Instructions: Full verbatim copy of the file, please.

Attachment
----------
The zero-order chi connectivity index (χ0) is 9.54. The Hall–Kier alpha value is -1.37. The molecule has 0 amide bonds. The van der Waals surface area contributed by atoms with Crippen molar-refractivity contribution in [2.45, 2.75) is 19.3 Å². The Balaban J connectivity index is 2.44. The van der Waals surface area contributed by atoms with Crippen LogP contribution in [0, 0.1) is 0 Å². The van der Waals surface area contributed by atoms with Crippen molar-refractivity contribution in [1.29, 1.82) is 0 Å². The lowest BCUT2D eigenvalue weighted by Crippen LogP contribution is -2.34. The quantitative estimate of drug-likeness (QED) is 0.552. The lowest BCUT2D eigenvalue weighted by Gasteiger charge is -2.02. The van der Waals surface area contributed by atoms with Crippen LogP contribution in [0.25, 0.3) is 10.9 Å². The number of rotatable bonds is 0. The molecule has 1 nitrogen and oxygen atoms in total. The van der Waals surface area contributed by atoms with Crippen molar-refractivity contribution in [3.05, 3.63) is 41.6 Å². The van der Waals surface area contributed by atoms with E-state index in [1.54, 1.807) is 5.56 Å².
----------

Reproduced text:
The zero-order chi connectivity index (χ0) is 9.54. The Hall–Kier alpha value is -1.37. The molecule has 0 amide bonds. The van der Waals surface area contributed by atoms with Crippen molar-refractivity contribution in [2.45, 2.75) is 19.3 Å². The Balaban J connectivity index is 2.44. The van der Waals surface area contributed by atoms with Crippen LogP contribution in [0, 0.1) is 0 Å². The van der Waals surface area contributed by atoms with Crippen molar-refractivity contribution in [1.29, 1.82) is 0 Å². The lowest BCUT2D eigenvalue weighted by Crippen LogP contribution is -2.34. The quantitative estimate of drug-likeness (QED) is 0.552. The lowest BCUT2D eigenvalue weighted by Gasteiger charge is -2.02. The van der Waals surface area contributed by atoms with Crippen LogP contribution in [0.25, 0.3) is 10.9 Å². The number of rotatable bonds is 0. The molecule has 1 nitrogen and oxygen atoms in total. The van der Waals surface area contributed by atoms with Crippen molar-refractivity contribution in [3.05, 3.63) is 41.6 Å². The van der Waals surface area contributed by atoms with E-state index in [1.54, 1.807) is 5.56 Å².